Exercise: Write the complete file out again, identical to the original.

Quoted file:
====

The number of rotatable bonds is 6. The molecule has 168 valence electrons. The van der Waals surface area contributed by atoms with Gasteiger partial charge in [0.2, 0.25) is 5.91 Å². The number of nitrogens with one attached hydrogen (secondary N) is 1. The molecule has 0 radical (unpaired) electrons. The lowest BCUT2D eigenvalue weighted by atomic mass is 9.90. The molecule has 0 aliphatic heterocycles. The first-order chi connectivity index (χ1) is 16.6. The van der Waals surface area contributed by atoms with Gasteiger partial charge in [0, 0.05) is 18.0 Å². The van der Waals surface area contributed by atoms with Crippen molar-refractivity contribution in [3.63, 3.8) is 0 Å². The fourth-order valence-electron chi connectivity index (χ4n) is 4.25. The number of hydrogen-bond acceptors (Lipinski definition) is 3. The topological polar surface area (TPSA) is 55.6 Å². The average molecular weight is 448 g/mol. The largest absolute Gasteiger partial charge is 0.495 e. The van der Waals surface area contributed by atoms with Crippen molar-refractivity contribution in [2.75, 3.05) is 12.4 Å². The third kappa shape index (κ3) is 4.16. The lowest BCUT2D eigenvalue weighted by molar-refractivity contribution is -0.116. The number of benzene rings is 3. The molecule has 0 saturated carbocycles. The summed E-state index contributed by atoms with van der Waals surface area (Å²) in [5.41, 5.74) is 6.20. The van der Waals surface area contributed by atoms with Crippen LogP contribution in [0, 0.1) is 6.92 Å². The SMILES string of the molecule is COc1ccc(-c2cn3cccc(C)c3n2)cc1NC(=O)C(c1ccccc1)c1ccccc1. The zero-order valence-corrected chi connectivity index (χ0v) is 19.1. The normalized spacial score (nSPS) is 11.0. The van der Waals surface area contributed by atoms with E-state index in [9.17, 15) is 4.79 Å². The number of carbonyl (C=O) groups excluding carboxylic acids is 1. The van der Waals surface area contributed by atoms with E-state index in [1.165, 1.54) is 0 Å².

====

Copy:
The number of rotatable bonds is 6. The molecule has 168 valence electrons. The van der Waals surface area contributed by atoms with Gasteiger partial charge in [0.2, 0.25) is 5.91 Å². The number of nitrogens with one attached hydrogen (secondary N) is 1. The molecule has 0 radical (unpaired) electrons. The lowest BCUT2D eigenvalue weighted by atomic mass is 9.90. The molecule has 0 aliphatic heterocycles. The first-order chi connectivity index (χ1) is 16.6. The van der Waals surface area contributed by atoms with Gasteiger partial charge in [0, 0.05) is 18.0 Å². The van der Waals surface area contributed by atoms with Crippen molar-refractivity contribution in [3.63, 3.8) is 0 Å². The fourth-order valence-electron chi connectivity index (χ4n) is 4.25. The number of hydrogen-bond acceptors (Lipinski definition) is 3. The topological polar surface area (TPSA) is 55.6 Å². The average molecular weight is 448 g/mol. The largest absolute Gasteiger partial charge is 0.495 e. The van der Waals surface area contributed by atoms with Crippen molar-refractivity contribution in [2.75, 3.05) is 12.4 Å². The third kappa shape index (κ3) is 4.16. The lowest BCUT2D eigenvalue weighted by molar-refractivity contribution is -0.116. The number of benzene rings is 3. The molecule has 0 saturated carbocycles. The summed E-state index contributed by atoms with van der Waals surface area (Å²) in [5.41, 5.74) is 6.20. The van der Waals surface area contributed by atoms with Crippen LogP contribution in [0, 0.1) is 6.92 Å². The SMILES string of the molecule is COc1ccc(-c2cn3cccc(C)c3n2)cc1NC(=O)C(c1ccccc1)c1ccccc1. The zero-order valence-corrected chi connectivity index (χ0v) is 19.1. The normalized spacial score (nSPS) is 11.0. The van der Waals surface area contributed by atoms with E-state index in [9.17, 15) is 4.79 Å². The number of carbonyl (C=O) groups excluding carboxylic acids is 1. The van der Waals surface area contributed by atoms with E-state index in [1.165, 1.54) is 0 Å².